How often would you say you reflect on your effectiveness as a leader or salesperson or boss? When you do, do you find yourself feeling you could achieve much more if you could just reach people at a deeper level?
If you think about it, things that are truly timeless and last through the ages, probably do so for a reason. The art of persuasion is one of those things. Going all the way back to the time of Aristotle, and that’s more than 2,000 years ago, we find that he created a formula for mastering the art of persuasion in his work entitled Rhetoric. Persuasion and influence continue to be studied to this day and, according to an article in the Harvard Business Review entitled The Art of Persuasion Hasn’t Changed in 2,000 Years, some economists believe that persuasion is responsible for generating one-quarter or more of America’s national income.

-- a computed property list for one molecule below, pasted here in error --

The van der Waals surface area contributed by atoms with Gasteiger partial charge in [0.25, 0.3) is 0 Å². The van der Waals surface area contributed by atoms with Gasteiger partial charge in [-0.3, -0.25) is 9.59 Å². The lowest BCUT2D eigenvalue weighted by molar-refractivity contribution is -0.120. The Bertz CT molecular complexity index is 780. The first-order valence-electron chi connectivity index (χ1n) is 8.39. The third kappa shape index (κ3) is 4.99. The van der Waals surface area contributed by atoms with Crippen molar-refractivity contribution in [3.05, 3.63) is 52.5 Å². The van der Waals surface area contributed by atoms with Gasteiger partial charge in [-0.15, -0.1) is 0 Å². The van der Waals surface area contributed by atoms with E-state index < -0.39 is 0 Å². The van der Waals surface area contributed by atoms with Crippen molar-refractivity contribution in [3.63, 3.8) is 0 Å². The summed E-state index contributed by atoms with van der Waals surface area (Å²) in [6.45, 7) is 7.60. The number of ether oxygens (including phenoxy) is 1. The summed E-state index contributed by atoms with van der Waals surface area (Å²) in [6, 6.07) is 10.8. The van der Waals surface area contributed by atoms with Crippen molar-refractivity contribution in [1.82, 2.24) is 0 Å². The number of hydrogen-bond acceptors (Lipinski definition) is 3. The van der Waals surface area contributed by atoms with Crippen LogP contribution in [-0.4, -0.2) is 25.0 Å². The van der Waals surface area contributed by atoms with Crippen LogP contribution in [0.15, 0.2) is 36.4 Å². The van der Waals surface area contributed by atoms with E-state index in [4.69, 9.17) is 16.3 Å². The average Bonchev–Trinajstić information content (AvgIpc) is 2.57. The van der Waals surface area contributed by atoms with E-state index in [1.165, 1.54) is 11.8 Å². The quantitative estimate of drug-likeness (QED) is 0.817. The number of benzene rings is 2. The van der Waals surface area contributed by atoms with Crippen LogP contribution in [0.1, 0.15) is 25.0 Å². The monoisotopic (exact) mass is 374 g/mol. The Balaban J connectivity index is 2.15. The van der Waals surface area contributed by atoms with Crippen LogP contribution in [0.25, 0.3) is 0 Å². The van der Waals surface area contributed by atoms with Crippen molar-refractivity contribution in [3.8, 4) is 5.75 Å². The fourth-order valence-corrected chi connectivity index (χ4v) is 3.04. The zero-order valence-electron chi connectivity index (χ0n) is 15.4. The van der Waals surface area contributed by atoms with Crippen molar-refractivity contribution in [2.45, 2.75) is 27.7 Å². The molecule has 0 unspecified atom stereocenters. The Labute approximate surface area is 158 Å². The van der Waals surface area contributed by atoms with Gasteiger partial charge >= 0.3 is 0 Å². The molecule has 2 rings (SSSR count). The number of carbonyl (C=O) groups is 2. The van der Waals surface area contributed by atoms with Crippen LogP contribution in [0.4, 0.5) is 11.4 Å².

So, what was Aristotle’s formula for mastering persuasion? It is presented in the following five rhetorical devices:
- Ethos or Character – allow your audience to gain insight into your credibility
- Logos or Reason – make a logical appeal to reason, show why they should care about your idea
- Pathos or Emotion – move people to action through emotions
- Metaphor – clarify your idea by bringing in something familiar
- Brevity – there are limits to what people can absorb, so start with your strongest point!
I highly recommend this article … and don’t think it should take too much persuading to get you to read it.